How successful has it been?

Over the years, the number of outplants per year has increased from a few thousand to tens of thousands. Due to the success of this work, a opens in a new windowCaribbean Acropora Restoration Guide: Best Practices for Propagation and Population Enhancementopens PDF file was produced for other similar projects in the Caribbean region. A global update is in the works and expected to be published in late 2022.

Additionally, new initiatives are underway to be more strategic about where, when and which species are being used for restoration. In 2019, the National Oceanic and Atmospheric Administration, Florida Keys National Marine Sanctuary (FKNMS), and a suite of restoration partners launched Mission: Iconic Reefs, a plan to restore seven reefs within FKNMS waters to historic coral cover. The plan considers not just the placement of corals, but also aims to restore ecosystem balance where it has been lost by manipulating sites prior to restoration, introducing keystone herbivores to help control macroalgae growth, and performing maintenance activities after restoration to increase the chance of long-term success of the outplants. In addition to that plan, TNC is currently working with reef managers in Florida to develop a statewide coral reef restoration strategy that will identify priority areas for restoration to help guide funding allocation and increase the likelihood that restoration efforts are contributing to the overall recovery of Florida’s Coral Reef. Following that strategy, a more detailed plan will be developed for the Kristin Jacobs Coral Reef Ecosystem Conservation Area, the portion of reef that runs along South Florida from the St. Lucie Inlet to Biscayne National Park.

Lessons learned and recommendations

Planning for restoration, particularly in areas with complex goals and more than one species involved, should occur before a nursery is installed. Guidance for planning for restoration activities can be found in opens in a new windowA Manager’s Guide to Coral Reef Restoration Planning and Design. Overgrown nurseries can lead to disease or just general poor health, particularly during summer months when corals are already stressed from increased water temperatures, so planning should include considering how many corals are needed and when they will be outplanted.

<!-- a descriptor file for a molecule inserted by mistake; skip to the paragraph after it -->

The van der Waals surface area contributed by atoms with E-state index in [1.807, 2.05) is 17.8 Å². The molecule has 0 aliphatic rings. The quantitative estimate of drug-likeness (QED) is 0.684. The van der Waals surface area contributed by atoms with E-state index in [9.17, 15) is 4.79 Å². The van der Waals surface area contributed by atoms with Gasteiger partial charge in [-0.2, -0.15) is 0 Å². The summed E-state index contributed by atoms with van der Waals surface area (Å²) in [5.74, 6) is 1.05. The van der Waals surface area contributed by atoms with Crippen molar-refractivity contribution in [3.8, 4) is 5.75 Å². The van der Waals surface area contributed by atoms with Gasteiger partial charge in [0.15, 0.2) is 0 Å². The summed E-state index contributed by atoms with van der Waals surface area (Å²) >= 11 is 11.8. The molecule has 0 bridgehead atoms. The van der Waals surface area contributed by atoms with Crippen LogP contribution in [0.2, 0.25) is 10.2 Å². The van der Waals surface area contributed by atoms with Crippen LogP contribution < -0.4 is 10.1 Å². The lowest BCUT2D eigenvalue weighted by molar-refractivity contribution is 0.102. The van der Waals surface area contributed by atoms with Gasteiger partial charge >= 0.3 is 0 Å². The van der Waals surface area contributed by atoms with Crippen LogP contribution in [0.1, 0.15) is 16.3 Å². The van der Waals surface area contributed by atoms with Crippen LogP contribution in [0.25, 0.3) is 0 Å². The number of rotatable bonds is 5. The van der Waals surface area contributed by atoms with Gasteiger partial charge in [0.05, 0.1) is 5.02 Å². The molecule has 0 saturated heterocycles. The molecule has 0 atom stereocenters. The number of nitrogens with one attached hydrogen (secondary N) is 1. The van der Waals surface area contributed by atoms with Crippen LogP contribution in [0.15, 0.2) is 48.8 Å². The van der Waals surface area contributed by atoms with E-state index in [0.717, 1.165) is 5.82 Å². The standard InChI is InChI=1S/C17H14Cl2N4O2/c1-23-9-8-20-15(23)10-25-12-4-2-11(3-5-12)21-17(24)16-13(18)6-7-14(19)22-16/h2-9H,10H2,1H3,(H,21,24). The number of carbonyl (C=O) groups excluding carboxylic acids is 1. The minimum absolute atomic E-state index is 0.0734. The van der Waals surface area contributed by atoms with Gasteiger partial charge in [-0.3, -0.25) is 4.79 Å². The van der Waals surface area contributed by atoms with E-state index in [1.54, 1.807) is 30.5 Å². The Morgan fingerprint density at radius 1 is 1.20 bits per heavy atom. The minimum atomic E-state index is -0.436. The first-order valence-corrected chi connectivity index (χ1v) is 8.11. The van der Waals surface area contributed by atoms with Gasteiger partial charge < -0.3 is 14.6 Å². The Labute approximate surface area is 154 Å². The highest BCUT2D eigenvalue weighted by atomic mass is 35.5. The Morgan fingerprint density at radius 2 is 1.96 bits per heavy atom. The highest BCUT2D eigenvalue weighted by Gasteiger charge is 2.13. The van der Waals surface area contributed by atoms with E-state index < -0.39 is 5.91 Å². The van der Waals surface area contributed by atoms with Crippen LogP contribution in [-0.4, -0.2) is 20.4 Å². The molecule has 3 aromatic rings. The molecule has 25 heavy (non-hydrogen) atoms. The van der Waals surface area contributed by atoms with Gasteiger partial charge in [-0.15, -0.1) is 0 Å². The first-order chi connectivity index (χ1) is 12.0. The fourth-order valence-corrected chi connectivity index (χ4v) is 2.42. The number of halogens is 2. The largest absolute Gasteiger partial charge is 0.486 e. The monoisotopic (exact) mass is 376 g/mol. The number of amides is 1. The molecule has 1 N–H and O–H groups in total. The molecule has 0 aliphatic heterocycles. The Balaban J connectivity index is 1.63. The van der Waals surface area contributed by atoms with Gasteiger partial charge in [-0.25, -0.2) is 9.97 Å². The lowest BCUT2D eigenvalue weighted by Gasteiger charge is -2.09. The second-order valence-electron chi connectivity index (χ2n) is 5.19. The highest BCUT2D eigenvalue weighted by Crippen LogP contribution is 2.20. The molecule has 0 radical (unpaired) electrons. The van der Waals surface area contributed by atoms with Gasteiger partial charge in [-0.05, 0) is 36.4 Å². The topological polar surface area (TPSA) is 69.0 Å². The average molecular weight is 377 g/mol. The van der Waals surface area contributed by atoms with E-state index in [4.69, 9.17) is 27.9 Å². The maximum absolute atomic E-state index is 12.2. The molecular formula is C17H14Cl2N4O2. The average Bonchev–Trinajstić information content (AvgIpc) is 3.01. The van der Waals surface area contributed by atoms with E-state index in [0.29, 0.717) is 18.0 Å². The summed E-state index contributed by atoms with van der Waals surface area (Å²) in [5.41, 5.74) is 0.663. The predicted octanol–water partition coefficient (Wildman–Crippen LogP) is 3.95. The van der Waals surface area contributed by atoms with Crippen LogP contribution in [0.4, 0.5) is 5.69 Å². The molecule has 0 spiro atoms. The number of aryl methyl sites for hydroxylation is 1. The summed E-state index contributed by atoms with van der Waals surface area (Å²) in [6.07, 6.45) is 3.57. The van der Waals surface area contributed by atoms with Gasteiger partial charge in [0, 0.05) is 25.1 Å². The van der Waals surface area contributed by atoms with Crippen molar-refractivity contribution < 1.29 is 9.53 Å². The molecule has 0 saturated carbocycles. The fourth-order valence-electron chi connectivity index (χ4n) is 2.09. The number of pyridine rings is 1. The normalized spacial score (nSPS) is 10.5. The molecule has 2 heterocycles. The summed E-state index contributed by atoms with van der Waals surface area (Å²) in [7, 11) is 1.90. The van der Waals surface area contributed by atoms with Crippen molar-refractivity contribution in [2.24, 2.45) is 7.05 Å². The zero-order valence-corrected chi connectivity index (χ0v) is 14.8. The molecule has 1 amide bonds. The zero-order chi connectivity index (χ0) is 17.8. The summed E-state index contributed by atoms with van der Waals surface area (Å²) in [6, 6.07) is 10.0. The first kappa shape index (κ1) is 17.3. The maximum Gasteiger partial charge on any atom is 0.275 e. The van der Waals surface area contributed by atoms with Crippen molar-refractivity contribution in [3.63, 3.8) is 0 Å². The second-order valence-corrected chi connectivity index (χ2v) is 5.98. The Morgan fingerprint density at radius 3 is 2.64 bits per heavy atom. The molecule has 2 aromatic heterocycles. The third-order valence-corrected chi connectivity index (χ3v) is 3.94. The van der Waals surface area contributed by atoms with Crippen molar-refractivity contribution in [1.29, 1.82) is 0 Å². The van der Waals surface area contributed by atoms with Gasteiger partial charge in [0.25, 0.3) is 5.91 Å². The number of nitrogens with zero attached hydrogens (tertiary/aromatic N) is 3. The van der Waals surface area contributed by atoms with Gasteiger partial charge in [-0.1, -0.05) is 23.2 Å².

Funding summary

Current partners receive targeted funding from a variety of sources. Initial funding for the project was provided by:
American Recovery and Reinvestment Act
NOAA Community-based Restoration
Restore Act through Monroe County
NOAA Coral Reef Conservation Program

Lead organizations

opens in a new windowThe Nature Conservancy

Partners

opens in a new windowThe Nature Conservancy
opens in a new windowCoral Restoration Foundation
opens in a new windowNational Marine Sanctuary Advisory Council
opens in a new windowMote Marine Laboratory
opens in a new windowUniversity of Miami Rosenstiel School of Marine, Atmospheric, and Earth Science
opens in a new windowNova Southeastern University
opens in a new windowBiscayne National Park
opens in a new windowDry Tortugas National Park
opens in a new windowFlorida Keys National Marine Sanctuary
opens in a new windowSoutheast Florida Coral Reef Initiative
opens in a new windowNOAA National Marine Fisheries Service
opens in a new windowFlorida Fish and Wildlife Conservation Commission
opens in a new windowNOAA Coral Reef Conservation Program

Resources

opens in a new windowCaribbean Acropora Restoration Guideopens PDF file

opens in a new windowRestoring Seven Iconic Reefs: A Scientific and Collaborative Planopens PDF file

opens in a new windowA Manager’s Guide to Coral Reef Restoration Planning and Design

opens in a new windowCoral Restoration Consortium (CRC) website

opens in a new windowStony Coral Tissue Loss Disease Case Study